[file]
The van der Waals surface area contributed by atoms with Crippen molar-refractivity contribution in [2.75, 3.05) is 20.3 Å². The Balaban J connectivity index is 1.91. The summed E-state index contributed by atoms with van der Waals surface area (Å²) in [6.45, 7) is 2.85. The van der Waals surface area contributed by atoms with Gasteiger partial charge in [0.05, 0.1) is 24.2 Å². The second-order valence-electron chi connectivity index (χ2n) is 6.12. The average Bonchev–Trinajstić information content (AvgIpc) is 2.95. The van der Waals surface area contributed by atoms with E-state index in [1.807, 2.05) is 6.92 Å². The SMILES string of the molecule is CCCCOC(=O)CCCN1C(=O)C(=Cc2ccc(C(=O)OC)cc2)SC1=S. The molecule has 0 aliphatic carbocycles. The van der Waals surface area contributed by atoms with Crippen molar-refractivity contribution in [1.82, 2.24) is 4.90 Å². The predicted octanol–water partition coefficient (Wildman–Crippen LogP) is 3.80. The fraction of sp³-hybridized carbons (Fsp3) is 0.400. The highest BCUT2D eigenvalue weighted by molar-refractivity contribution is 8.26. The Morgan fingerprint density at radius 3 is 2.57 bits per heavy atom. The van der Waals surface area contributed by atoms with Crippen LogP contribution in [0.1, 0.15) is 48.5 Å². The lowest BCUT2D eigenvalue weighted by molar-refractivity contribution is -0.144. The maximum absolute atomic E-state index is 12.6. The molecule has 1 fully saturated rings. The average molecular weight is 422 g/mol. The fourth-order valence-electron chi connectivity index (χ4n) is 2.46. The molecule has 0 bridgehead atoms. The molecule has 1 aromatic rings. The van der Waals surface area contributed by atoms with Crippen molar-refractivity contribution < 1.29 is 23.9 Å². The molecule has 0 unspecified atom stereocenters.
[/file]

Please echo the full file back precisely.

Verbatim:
The van der Waals surface area contributed by atoms with Crippen molar-refractivity contribution in [2.75, 3.05) is 20.3 Å². The Balaban J connectivity index is 1.91. The summed E-state index contributed by atoms with van der Waals surface area (Å²) in [6.45, 7) is 2.85. The van der Waals surface area contributed by atoms with Gasteiger partial charge in [0.05, 0.1) is 24.2 Å². The second-order valence-electron chi connectivity index (χ2n) is 6.12. The average Bonchev–Trinajstić information content (AvgIpc) is 2.95. The van der Waals surface area contributed by atoms with E-state index in [1.807, 2.05) is 6.92 Å². The SMILES string of the molecule is CCCCOC(=O)CCCN1C(=O)C(=Cc2ccc(C(=O)OC)cc2)SC1=S. The molecule has 0 aliphatic carbocycles. The van der Waals surface area contributed by atoms with Crippen molar-refractivity contribution in [1.82, 2.24) is 4.90 Å². The predicted octanol–water partition coefficient (Wildman–Crippen LogP) is 3.80. The fraction of sp³-hybridized carbons (Fsp3) is 0.400. The highest BCUT2D eigenvalue weighted by molar-refractivity contribution is 8.26. The Morgan fingerprint density at radius 3 is 2.57 bits per heavy atom. The van der Waals surface area contributed by atoms with Crippen LogP contribution in [0.1, 0.15) is 48.5 Å². The lowest BCUT2D eigenvalue weighted by molar-refractivity contribution is -0.144. The maximum absolute atomic E-state index is 12.6. The molecule has 1 fully saturated rings. The average molecular weight is 422 g/mol. The fourth-order valence-electron chi connectivity index (χ4n) is 2.46. The molecule has 0 bridgehead atoms. The molecule has 1 aromatic rings. The van der Waals surface area contributed by atoms with Crippen molar-refractivity contribution < 1.29 is 23.9 Å². The molecule has 0 unspecified atom stereocenters.